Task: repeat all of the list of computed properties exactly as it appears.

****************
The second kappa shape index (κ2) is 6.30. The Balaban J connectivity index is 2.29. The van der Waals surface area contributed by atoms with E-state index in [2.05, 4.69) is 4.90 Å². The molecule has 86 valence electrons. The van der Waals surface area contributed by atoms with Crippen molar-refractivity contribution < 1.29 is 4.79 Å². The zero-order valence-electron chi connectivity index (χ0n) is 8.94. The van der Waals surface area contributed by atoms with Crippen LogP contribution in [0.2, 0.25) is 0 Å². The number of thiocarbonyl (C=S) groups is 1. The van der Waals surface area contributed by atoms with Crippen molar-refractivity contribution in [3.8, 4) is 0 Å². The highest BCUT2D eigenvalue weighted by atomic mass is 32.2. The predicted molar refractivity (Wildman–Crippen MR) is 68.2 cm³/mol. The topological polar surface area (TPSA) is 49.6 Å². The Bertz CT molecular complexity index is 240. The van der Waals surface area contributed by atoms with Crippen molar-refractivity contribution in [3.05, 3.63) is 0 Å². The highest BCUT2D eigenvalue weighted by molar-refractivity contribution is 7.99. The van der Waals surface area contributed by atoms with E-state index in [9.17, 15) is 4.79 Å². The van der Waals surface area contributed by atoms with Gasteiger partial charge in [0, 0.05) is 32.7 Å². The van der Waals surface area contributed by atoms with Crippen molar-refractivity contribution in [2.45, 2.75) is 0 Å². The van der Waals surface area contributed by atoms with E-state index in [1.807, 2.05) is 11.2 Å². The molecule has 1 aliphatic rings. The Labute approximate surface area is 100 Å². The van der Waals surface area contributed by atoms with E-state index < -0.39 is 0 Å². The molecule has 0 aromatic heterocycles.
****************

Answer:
The second kappa shape index (κ2) is 6.30. The Balaban J connectivity index is 2.29. The van der Waals surface area contributed by atoms with E-state index in [2.05, 4.69) is 4.90 Å². The molecule has 86 valence electrons. The van der Waals surface area contributed by atoms with Crippen molar-refractivity contribution < 1.29 is 4.79 Å². The zero-order valence-electron chi connectivity index (χ0n) is 8.94. The van der Waals surface area contributed by atoms with Crippen LogP contribution in [0.2, 0.25) is 0 Å². The number of thiocarbonyl (C=S) groups is 1. The van der Waals surface area contributed by atoms with Crippen molar-refractivity contribution in [3.8, 4) is 0 Å². The highest BCUT2D eigenvalue weighted by atomic mass is 32.2. The predicted molar refractivity (Wildman–Crippen MR) is 68.2 cm³/mol. The topological polar surface area (TPSA) is 49.6 Å². The Bertz CT molecular complexity index is 240. The van der Waals surface area contributed by atoms with Crippen molar-refractivity contribution in [3.05, 3.63) is 0 Å². The highest BCUT2D eigenvalue weighted by molar-refractivity contribution is 7.99. The van der Waals surface area contributed by atoms with E-state index in [9.17, 15) is 4.79 Å². The van der Waals surface area contributed by atoms with Gasteiger partial charge in [0, 0.05) is 32.7 Å². The van der Waals surface area contributed by atoms with Crippen molar-refractivity contribution in [2.45, 2.75) is 0 Å². The van der Waals surface area contributed by atoms with E-state index in [1.807, 2.05) is 11.2 Å². The molecule has 1 aliphatic rings. The Labute approximate surface area is 100 Å². The van der Waals surface area contributed by atoms with E-state index < -0.39 is 0 Å². The molecule has 0 aromatic heterocycles.